Now Itís Overhead is a succinct three-word sentence,
but it raises one very important question: What is "It"?
The sky, certainly, and its clouds and sun and birds and stars,
but also storm clouds, thunder, unseen pollutants, and the
ineffable enormity of the universe. And not only are all of
these above our heads, but theyíre also overhead, costs we
are compelled to pay in exchange for our rich lives. Put it
all together and thatís "It". And now "Itís"
And "It" is the world of Andy LeMaster,
the songwriting heart and principal creative force behind
Athens, Georgiaís Now Itís Overhead. The debut release from
this band covers a range of sonic and psychological territory
with simple songs that are often cyclical, but never redundant.
Much of the record has a twisted Americana feel, like late-period
Violent Femmes or Camper Van Beethoven without
the goofiness. Or maybe itís the Waterboys. Thereís
also a gothic edge to NIOís music that sometimes reminds one
of Twitch-era Ministry, but with the slightly
jangly feel of the Psychedelic Furs. LeMasterís lyrics
are rich with the imagery and emotion that weíve come to expect
from other Saddle Creek bands, such as Bright Eyes,
Cursive, and Son, Ambulance.
Now Itís Overhead is the first band released by Omahaís Saddle
Creek label that is not native to Nebraska. While all band
members come from the 80s alt-rock mecca of Athens, LeMaster
has strong ties to Omahaís indie king (and Saddle Creek cornerstone),
Conor Oberst. In fact, LeMaster has appeared on almost
every record and tour by Oberstís primary project, Bright
Eyes, performing guitar, bass, percussion, keyboard, vocal,
and engineering duties.
As Bright Eyes is to Oberst, so it seems is Now Itís Overhead
to LeMaster. While there are fantastic contributions from
Azure Ray members Orenda Fisk (bass, keys, trumpets,
vocals) and Maria Taylor (keys and vocals), as well
as from LeMasterís childhood friend, Clay Leverett
(drums and vocals), it is clear that NIO and its creative
output are primarily the progeny of LeMaster himself, who
engineered and produced, wrote all the songs, played most
of the instruments, and created all of the package art for
the record. The record was recorded at Chase Park Transduction,
an Athens studio owned and operated by LeMaster, longtime
Bob Mould collaborator David Barbe, and Glands
bassist Andy Baker, both of whom are credited with
"sound advice" in the liner notes.
Aside from vague comparisons, real similarities between NIO
and other Saddle Creek bands (or any other bands) are hard
to find. All the adjectives in the clips and blurbs in the
press kit seem to miss the mark. Perhaps because the record
covers so much ground, the music of Now Itís Overhead is difficult
to characterize. The prevailing atmosphere of the album is
gloomy and foreboding, but there are also many bright and
hopeful moments. "Blackout Curtain", the albumís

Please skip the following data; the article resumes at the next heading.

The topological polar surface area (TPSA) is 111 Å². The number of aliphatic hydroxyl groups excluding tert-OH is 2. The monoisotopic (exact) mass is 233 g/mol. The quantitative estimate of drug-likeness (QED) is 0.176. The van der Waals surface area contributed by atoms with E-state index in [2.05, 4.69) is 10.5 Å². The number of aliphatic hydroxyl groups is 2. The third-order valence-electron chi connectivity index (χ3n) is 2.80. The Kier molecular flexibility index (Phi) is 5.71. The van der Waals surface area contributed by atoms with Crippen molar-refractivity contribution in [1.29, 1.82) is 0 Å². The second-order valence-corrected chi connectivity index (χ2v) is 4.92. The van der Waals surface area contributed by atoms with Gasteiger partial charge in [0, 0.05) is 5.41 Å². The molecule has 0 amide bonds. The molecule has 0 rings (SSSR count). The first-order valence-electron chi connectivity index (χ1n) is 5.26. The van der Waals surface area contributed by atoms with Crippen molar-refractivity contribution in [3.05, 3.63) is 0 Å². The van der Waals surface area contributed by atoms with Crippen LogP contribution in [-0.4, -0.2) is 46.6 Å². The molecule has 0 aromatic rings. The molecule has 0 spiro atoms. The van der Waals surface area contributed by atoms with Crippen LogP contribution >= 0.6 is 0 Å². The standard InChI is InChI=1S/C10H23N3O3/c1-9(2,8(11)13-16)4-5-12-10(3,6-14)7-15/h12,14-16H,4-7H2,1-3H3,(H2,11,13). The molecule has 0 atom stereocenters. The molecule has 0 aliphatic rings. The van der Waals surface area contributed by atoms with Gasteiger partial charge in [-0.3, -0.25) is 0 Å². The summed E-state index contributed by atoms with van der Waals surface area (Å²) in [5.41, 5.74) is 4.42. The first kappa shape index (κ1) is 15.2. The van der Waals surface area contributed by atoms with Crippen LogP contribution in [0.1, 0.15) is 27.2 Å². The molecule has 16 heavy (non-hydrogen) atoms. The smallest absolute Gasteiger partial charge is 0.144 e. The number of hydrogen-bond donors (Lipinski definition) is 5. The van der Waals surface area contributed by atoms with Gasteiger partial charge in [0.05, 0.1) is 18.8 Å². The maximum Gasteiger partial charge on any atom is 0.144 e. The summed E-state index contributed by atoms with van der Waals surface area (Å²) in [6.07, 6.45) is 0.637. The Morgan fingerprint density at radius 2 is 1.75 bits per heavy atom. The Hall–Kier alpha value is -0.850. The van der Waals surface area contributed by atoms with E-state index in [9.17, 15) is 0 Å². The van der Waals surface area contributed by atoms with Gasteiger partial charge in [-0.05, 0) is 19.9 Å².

elegiac opener, is a song of innocence and experience that
seems ambivalent about both. One of the more accessible tunes
on the record, "Hi" is anchored by that emasculated-but-infectious
hip-hop beat that lolled behind so many Mancunian singles
of the early 90s. The vocals have a quality that is reminiscent
of early Blur. The haunting "With A Subtle Look"
builds from a barren, reverb-drenched voice-and-percussion
landscape to a soaring climax without ever rising much above
a whisper. "Wonderful Scar" is a sweet 50s ballad
that was involved in a horrible accident, turning it into
a slightly sinister Congo Norvell dirge. The unbelievably
hummable "Goodbye Highway" is a beautifully wistful
tune, barely heard over the clank of glasses and spoons as
the coffeehouse closes. If thereís a candidate for "single"
on this record, itís "Hold Your Spin", with its
inscrutable chorus: Were you born sideways? Did you learn
to rotate and hold your spin? Its bop-bop backing vocals
and spry rhythmic feel make this song an enjoyable--if enigmatic--singalong.
Despite the seemingly overwhelming breadth and ambition of
Now Itís Overhead (the band and the record), the music is
surprisingly sweet and completely unforgettable. The repetitive
structure of the tunes and LeMasterís exceptional ear for
melody conspire to lodge these songs of strength and weakness,
hope and heartbreak in the listenerís head. Happily, the experience
is nothing like having, for example, "Donít Worry Be
Happy" or the hook from "Tomís Diner" stuck
in your head. Musing on one of LeMasterís songs that has fixed
itself in your brain is a bittersweet, melancholy, and strangely
comforting experience, like remembering the almost-forgotten
voice of a loved one or the name of a playground friend you
hadnít thought of in years. Itís complex and beautiful, and
Now Itís Overhead.
- Blackout Curtain
- Whoís Jon
- Hold Your Spin
- 6th Grade Roller
- Wonderful Scar
- With A Subtle Look
- Goodbye Highway
- A Skeleton On Display
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